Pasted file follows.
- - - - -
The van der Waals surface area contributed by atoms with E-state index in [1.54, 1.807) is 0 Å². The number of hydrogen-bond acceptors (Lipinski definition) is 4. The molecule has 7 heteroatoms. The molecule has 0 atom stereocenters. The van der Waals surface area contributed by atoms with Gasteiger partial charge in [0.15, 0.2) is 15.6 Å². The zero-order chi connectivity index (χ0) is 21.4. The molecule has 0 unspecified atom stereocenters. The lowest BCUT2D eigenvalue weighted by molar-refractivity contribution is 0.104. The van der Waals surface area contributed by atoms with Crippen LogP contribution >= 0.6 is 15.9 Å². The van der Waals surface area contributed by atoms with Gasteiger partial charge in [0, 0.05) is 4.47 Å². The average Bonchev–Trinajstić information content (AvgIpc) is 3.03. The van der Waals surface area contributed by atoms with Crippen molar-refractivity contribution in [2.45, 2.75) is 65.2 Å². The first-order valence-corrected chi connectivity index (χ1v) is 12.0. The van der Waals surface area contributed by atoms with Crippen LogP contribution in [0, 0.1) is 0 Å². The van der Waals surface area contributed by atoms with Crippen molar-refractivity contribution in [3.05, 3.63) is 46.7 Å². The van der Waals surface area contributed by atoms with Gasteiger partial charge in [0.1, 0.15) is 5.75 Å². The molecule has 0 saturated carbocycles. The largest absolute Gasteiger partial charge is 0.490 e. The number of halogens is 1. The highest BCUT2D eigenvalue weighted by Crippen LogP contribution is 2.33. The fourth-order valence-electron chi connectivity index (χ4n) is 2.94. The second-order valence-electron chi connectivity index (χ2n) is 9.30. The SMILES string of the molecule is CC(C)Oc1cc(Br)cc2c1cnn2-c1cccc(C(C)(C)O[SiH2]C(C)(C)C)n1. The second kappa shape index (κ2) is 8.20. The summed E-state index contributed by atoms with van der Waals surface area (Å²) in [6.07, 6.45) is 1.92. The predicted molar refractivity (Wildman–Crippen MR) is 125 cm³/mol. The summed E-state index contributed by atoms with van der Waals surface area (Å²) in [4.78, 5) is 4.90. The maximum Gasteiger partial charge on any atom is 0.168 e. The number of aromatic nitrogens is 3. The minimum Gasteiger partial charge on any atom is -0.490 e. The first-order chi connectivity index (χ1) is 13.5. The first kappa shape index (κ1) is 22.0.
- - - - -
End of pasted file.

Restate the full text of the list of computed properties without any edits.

The van der Waals surface area contributed by atoms with E-state index in [1.54, 1.807) is 0 Å². The number of hydrogen-bond acceptors (Lipinski definition) is 4. The molecule has 7 heteroatoms. The molecule has 0 atom stereocenters. The van der Waals surface area contributed by atoms with Gasteiger partial charge in [0.15, 0.2) is 15.6 Å². The zero-order chi connectivity index (χ0) is 21.4. The molecule has 0 unspecified atom stereocenters. The lowest BCUT2D eigenvalue weighted by molar-refractivity contribution is 0.104. The van der Waals surface area contributed by atoms with Crippen LogP contribution >= 0.6 is 15.9 Å². The van der Waals surface area contributed by atoms with Gasteiger partial charge in [0, 0.05) is 4.47 Å². The average Bonchev–Trinajstić information content (AvgIpc) is 3.03. The van der Waals surface area contributed by atoms with Crippen molar-refractivity contribution in [2.45, 2.75) is 65.2 Å². The first-order valence-corrected chi connectivity index (χ1v) is 12.0. The van der Waals surface area contributed by atoms with Crippen LogP contribution in [0, 0.1) is 0 Å². The van der Waals surface area contributed by atoms with Crippen molar-refractivity contribution in [3.05, 3.63) is 46.7 Å². The van der Waals surface area contributed by atoms with Gasteiger partial charge in [0.1, 0.15) is 5.75 Å². The molecule has 0 saturated carbocycles. The largest absolute Gasteiger partial charge is 0.490 e. The number of halogens is 1. The highest BCUT2D eigenvalue weighted by Crippen LogP contribution is 2.33. The fourth-order valence-electron chi connectivity index (χ4n) is 2.94. The second-order valence-electron chi connectivity index (χ2n) is 9.30. The SMILES string of the molecule is CC(C)Oc1cc(Br)cc2c1cnn2-c1cccc(C(C)(C)O[SiH2]C(C)(C)C)n1. The second kappa shape index (κ2) is 8.20. The summed E-state index contributed by atoms with van der Waals surface area (Å²) in [6.07, 6.45) is 1.92. The predicted molar refractivity (Wildman–Crippen MR) is 125 cm³/mol. The summed E-state index contributed by atoms with van der Waals surface area (Å²) in [4.78, 5) is 4.90. The maximum Gasteiger partial charge on any atom is 0.168 e. The number of aromatic nitrogens is 3. The minimum Gasteiger partial charge on any atom is -0.490 e. The first-order chi connectivity index (χ1) is 13.5. The first kappa shape index (κ1) is 22.0.